Getting There Turkish Airlines flies to Istanbul from New York in winter for around $600, and you can fly on to Erzurum for another $100. Palandoken is only a 10-minute taxi ride from the Erzurum airport. The best way to get from Istanbul to Uludag or Kartalkaya is by rental car or by hiring a car and driver. Either way, make sure that the car has chains. It’s about two hours to Uludag, three hours to Kartalkaya.
Skiing Skiing in Turkey is like returning to the Seventies. T-bars are still the most common lift type, although some larger resorts are planning upgrades and adding chairlifts. Resorts have ski patrols, but to a large extent, when you ski in Turkey you are on your own. Obstacles are often unmarked, and there are generally no barriers marking out-of-bounds lines. Since few skiers venture off-piste, those sections are often unskied. The major resorts offer ski schools and ski rentals, and though the rental equipment may not be the latest, it is generally of good quality and condition.
Hotels and Food Life in Turkish ski resorts centers around the hotels. The lodges usually provide guests with a complimentary ski pass that is good for its own lifts, but not for others. To please entertainment-loving Turks, the hotels usually provide plenty of après-ski offerings. There are few restaurants at the resorts outside of the hotels. Room charges often include three daily buffet meals, and lodges are situated close enough to the slopes that it’s easy to duck in for a quick lunch, or even a fast Turkish coffee. Turkish cuisine is delicious, a cross between Mediterranean and Arabic food, with offerings like shish kabob-a Turkish original-or turnovers stuffed with spiced lamb. As anywhere, the food is much better in some hotels than others. The buffets were generally excellent at the Kartal Hotel in Kartalkaya and the Dedeman Palandoken, but not at the Grand Yazici Hotel in Uludag. Although Turkey is a Muslim country, drinking alcohol is not only permitted, it is an indispensable part of life. The Turkish national drink is raki, a powerful, anise-flavored liquor usually mixed with water. Turkish beer is hearty-Efes is a favorite brand-and Turkish wines are surprisingly good. A delicious hot slopeside drink is sahlep, a combination of heated milk, sugar and sahlep powder (made from a ground flower root), topped with cinnamon. The double room rate at the cozy Hotel Beceren in Uludag, including daily buffet meals and a pass for its single ski lift, is $110 on weekdays, $153 on weekends; Tel 011-90-224-285-2111; Fax 011-90-224-285-2119. Kartal Hotel: $60 during the week, $120 on weekends; Tel 011-90-374-234-5005; Fax 011-90-374-234-5004. Double rooms at the Dedeman Palandoken are $190, including daily buffets; Tel 011-90-442-316-2414; Fax 011-90-442-316-3607. (One caveat about telephoning: whoever answers the phone may not speak English well, or at all. Faxing often works better. See below.)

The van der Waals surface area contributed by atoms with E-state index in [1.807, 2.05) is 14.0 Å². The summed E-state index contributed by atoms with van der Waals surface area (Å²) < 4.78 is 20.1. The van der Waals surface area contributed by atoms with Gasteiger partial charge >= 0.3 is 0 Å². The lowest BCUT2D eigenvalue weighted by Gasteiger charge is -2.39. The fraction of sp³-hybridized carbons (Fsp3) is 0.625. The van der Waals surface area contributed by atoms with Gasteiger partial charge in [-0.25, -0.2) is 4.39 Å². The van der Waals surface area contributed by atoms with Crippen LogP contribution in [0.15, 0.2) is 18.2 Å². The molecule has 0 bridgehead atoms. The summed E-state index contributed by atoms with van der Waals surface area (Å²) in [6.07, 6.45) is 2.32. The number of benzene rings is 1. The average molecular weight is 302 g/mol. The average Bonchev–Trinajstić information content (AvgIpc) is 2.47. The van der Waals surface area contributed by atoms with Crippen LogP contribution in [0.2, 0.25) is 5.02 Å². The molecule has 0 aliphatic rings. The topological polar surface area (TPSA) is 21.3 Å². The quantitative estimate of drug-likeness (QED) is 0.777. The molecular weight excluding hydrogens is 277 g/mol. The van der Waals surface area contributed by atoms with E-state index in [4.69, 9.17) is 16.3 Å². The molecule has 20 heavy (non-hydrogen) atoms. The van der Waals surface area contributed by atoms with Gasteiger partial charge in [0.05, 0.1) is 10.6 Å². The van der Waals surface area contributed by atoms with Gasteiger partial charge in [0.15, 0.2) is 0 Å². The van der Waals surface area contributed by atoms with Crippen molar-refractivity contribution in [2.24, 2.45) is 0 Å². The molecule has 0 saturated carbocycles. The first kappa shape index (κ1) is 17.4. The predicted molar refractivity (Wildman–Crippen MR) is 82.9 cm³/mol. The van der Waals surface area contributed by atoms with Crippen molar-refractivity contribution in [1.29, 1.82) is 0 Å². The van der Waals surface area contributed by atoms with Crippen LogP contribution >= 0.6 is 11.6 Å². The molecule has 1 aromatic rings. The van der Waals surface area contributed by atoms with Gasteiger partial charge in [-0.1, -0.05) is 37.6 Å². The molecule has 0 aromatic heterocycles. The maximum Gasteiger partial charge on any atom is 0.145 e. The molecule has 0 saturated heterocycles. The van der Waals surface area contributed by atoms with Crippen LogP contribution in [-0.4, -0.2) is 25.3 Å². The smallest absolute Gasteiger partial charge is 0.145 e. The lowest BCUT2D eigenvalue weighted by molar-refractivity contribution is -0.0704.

Language and People Except for Uludag, where English speaking staff can usually be found, the language barrier can be a significant problem. Turkish is unfathomable to uninitiated English speakers, and vice-versa. (The Turkish word for skiing is “kayak.”) Despite that obstacle, Turkish people are warm and hospitable and make visitors feel welcome. That atmosphere is contagious, and there’s an unusual congeniality and esprit de corps among the visiting foreign skiers.
Vital StatsNumber of trails: Uludag, 25; Kartalkaya, 19; Palandoken, 21
Number of Lifts Uludag, 13; Kartalkaya, 13; Palandoken, 7, including Turkey’s only gondola.
Summit ElevationUludag, 7,616 feet; Kartalkaya, 7,396 feet; Palandoken, 10,253 feet.
Vertical Drop Uludag, 1,821 feet; Kartalkaya. 2,300 feet; Palandoken, 2,950 feet.
Contact The Turkish Government Tourist Office in New York (212-687-2194). Ski trips to Turkey can be arrranged by the New York-based tour operator Megatrails, specialists in Turkish travel (800-547-1211).